Archive for July 23rd, 2013

1635: Hans Ulrich Schaffgotsch, man in the middle

Add comment July 23rd, 2013 Headsman

On this date in 1635,* the German aristocrat and general Hans Ulrich [von] Schaffgotsch lost his head in Regensburg.

Schaffgotsch (German Wikipedia entry: most information about him online is in German) would have appeared to have won the birthright lottery. Sure, he was no king, but being born to a hereditary Silesian baron of distinguished blue-blood lineage, and being dynastically married to a princess, put him squarely within the 1 percent’s 1 percent.**

Schaffgotsch caught one very bad break: he was born to come of age during the Thirty Years’ War.

The Schaffgotsch family had different branches going, but Hans Ulrich’s was Protestant — and this was also the predominant faith in early 17th century Silesia. (It adhered to the unsuccessful Bohemian Revolt.)

Doctrinal differences aside, Schaffgotsch had favorable terms from the Catholic emperor. He also made himself good friends with a fantastically wealthy duke named Albrecht von Wallenstein. Wallenstein was a little shaky on the religion question himself; he’d been raised Protestant and converted to Catholicism for unknown reasons.

When the Thirty Years’ War came calling again late in the 1620s, Wallenstein used his capacious wealth to field a large army in service of Ferdinand, and Schaffgotsch went right along as the generalissimo’s able adjutant. But Ferdinand, who was short on both cash and troops to call his own, soon came to fear this capable general upon whom he overmuch depended. When the opportunity arose, the sovereign abruptly relieved Wallenstein of command in 1630 — only to have to reinstate him in 1632† when his replacement got killed.

It turns out Ferdinand did have good cause for suspicion. Wallenstein was dissatisfied with the emperor’s treatment as well, and covertly treated with the Protestant league to switch sides or overthrow the emperor and rule in Bohemia. The detection of these plans in Vienna led Ferdinand to have Wallenstein judged by a secret court, then assassinated in 1634.‡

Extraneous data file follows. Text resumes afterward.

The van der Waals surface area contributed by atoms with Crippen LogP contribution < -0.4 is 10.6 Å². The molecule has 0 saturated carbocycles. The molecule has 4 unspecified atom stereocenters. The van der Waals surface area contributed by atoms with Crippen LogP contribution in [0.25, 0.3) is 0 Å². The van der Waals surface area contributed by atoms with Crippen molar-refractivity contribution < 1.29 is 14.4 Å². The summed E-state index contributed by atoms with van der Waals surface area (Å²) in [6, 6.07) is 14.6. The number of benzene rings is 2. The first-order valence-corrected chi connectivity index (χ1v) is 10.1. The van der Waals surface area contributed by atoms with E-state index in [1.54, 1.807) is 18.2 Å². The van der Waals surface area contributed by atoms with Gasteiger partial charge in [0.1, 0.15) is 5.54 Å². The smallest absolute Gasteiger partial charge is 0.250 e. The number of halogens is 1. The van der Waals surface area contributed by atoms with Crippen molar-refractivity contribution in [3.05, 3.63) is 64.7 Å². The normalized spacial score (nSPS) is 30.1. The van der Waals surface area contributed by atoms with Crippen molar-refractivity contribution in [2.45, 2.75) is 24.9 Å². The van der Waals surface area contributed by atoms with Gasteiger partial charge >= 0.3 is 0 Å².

As his aide, Schaffgotsch too was soon dealt with. Unlike the dangerous Wallenstein, Schaffgotsch was a small enough target to arrest and prosecute in the conventional way — which happened in 1635. Schaffgotsch obstinately refused under torture to admit any involvement in treason, but he was condemned to death all the same.

The Silesian aristocrat might have felt hard done by, but he relieved some annoyance with an old-fashioned shopping spree. Schaffgotsch went out in style (German link) by plumping for black drapings for the scaffold, ordering a custom coffin, doing up all his servants in black mourning garb, and bribing the executioner of Regensburg to behead him seated in a chair. (The lord rooted himself so firmly in his seat that his head flew off at the sword’s stroke without his body toppling over.)

Afterwards, Schaffgotsch’s body was laid out for last respects for two days in Regensburg Blauen Krebs inn, which still exists to this day. (And has the story on its website.)

* Gregorian date. With Catholic and Protestant powers both going at it, dating gets confusing in this period; it would have been July 13 per the Julian calendar still in use by most Protestants, and this date is also sometimes attributed.

** Click here for some appealing views of Kynast (Chojnik), one of Schaffgotsch’s castles.

† Wallenstein commanded Habsburg forces at the Battle of Lutzen in November 1632, where Sweden’s King Gustavus Adolphus was killed.

‡ Wallenstein’s treachery and death are the topic of Schiller’s play Wallenstein.

On this day..

Entry Filed under: 17th Century,Beheaded,Capital Punishment,Death Penalty,Execution,Germany,Habsburg Realm,History,Nobility,Poland,Power,Public Executions,Soldiers,Treason,Wartime Executions

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